I have had a number of clients tell me that the weather this spring and the market have been similar. They both have been very volatile! Last week we enjoyed spring, summer, fall, and winter in 48 hours. We also experienced flashes of both bull, and bear markets in the same time period. Earnings season will ultimately determine where the markets will go in the short term.
Markets closed out the holiday-shortened week on an upbeat note, with the S&P 500 posting its best week since July. For the week, the S&P 500 gained 2.71%, the Dow grew 2.38%, and the Nasdaq rose 2.39%.
Markets shook off the previous week’s losses and rallied on earnings data and a better-than-expected Gross Domestic Product (GDP) report from China. Though earnings season is still young, the overall picture is not as bad as investors had feared. Thomson Reuters estimates that first-quarter earnings increased 1.7% from a year ago, which is much lower than the high-flying estimates at the beginning of the year, but not too bad considering the rough winter.
Though China’s first-quarter GDP report is not rosy – it showed that economic growth slowed to 7.4% as compared to the previous year – analysts had expected it to drop even further to around 7.0%. The data shows that China’s economic growth is indeed slowing, but markets still counted it as a win (for now). China is a trading partner to many countries around the world, and its economic strength is a bellwether for the health of the global economy. A slowdown in China could have knock-on effects elsewhere in the world.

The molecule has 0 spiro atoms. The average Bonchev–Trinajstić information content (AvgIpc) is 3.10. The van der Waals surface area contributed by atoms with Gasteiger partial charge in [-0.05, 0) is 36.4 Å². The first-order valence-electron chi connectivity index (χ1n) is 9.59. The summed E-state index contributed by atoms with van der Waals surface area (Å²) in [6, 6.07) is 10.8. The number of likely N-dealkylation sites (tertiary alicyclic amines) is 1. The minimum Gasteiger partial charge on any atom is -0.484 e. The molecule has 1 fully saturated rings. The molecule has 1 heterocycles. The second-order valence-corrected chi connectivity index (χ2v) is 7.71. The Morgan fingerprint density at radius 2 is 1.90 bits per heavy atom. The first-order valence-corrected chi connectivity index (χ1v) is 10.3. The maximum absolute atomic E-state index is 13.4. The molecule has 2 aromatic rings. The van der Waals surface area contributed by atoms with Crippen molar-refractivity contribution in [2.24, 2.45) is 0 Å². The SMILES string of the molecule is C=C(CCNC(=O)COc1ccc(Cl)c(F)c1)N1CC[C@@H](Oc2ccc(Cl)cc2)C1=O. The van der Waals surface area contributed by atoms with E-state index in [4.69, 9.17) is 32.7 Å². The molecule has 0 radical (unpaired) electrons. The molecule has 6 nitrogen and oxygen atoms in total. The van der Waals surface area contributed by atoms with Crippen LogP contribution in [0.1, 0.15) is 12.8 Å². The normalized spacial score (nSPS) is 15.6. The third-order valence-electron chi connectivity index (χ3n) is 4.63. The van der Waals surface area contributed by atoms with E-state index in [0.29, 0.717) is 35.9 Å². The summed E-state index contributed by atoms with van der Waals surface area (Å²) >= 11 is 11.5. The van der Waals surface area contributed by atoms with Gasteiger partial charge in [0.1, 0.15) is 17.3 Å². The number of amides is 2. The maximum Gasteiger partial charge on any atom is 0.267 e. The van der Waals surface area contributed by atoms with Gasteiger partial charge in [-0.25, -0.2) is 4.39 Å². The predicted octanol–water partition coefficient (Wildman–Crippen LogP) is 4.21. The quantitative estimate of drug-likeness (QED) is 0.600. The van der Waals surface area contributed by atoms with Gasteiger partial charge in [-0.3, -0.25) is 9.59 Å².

What’s Happening Here At Home:
On the domestic front, economic data is looking up. Retail sales surged in March, recording their largest gains in 1½ years as consumer demand came roaring back. Increasing consumer demand could indicate that economic growth is set to accelerate in the spring.
The number of new unemployment claims filed last week rose less than expected, staying close to the 6½ year low achieved the previous week. The four week moving average, a less volatile measure, fell to the lowest level since October 2007, indicating that labor market growth is accelerating.
Fed Chair Janet Yellen spoke last week and reiterated her opinion that the economy and labor market are still not fully recovered. She stated that future policy moves would not be based on a single indicator, but on a comprehensive analysis of the economy’s health.
Looking ahead, earnings season will kick into high gear this week when nearly one third of S&P 500 companies report. If investors see strong earnings performance, markets could shake off the doldrums and resume the rally. On the other hand, weak performance could lead to significant volatility.
“I’ve missed more than 9000 shots in my career. I’ve lost almost 300 games. 26 times I’ve been trusted to take the game winning shot and missed. I’ve failed over and over and over again in my life. And that is why I succeed.”
– Michael Jordan
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